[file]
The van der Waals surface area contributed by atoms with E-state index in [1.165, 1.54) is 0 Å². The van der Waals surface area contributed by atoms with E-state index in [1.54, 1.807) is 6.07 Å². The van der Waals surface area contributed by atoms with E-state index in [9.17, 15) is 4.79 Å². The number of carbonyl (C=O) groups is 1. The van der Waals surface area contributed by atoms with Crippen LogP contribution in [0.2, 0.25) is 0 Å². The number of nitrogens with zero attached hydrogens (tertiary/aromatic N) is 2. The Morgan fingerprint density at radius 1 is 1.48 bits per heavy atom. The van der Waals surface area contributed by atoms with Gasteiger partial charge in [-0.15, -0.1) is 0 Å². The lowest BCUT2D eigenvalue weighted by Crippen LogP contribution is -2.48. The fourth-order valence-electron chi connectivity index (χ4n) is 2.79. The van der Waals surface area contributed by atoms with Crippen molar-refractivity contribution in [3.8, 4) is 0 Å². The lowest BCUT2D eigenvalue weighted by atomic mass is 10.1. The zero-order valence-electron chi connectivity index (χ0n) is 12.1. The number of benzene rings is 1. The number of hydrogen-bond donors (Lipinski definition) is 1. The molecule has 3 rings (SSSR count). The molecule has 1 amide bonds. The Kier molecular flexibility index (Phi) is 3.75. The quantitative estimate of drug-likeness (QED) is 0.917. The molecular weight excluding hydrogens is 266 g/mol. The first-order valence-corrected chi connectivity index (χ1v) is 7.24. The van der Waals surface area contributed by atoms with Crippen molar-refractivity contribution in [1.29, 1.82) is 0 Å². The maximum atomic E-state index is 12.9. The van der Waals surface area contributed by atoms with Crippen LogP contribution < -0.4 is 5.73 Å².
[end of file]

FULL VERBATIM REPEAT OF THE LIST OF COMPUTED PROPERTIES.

The van der Waals surface area contributed by atoms with E-state index in [1.165, 1.54) is 0 Å². The van der Waals surface area contributed by atoms with E-state index in [1.54, 1.807) is 6.07 Å². The van der Waals surface area contributed by atoms with E-state index in [9.17, 15) is 4.79 Å². The number of carbonyl (C=O) groups is 1. The van der Waals surface area contributed by atoms with Crippen LogP contribution in [0.2, 0.25) is 0 Å². The number of nitrogens with zero attached hydrogens (tertiary/aromatic N) is 2. The Morgan fingerprint density at radius 1 is 1.48 bits per heavy atom. The van der Waals surface area contributed by atoms with Gasteiger partial charge in [-0.15, -0.1) is 0 Å². The lowest BCUT2D eigenvalue weighted by Crippen LogP contribution is -2.48. The fourth-order valence-electron chi connectivity index (χ4n) is 2.79. The van der Waals surface area contributed by atoms with Crippen molar-refractivity contribution in [3.8, 4) is 0 Å². The lowest BCUT2D eigenvalue weighted by atomic mass is 10.1. The zero-order valence-electron chi connectivity index (χ0n) is 12.1. The number of benzene rings is 1. The number of hydrogen-bond donors (Lipinski definition) is 1. The molecule has 3 rings (SSSR count). The molecule has 1 amide bonds. The Kier molecular flexibility index (Phi) is 3.75. The quantitative estimate of drug-likeness (QED) is 0.917. The molecular weight excluding hydrogens is 266 g/mol. The first-order valence-corrected chi connectivity index (χ1v) is 7.24. The van der Waals surface area contributed by atoms with Crippen molar-refractivity contribution in [1.29, 1.82) is 0 Å². The maximum atomic E-state index is 12.9. The van der Waals surface area contributed by atoms with Crippen LogP contribution < -0.4 is 5.73 Å².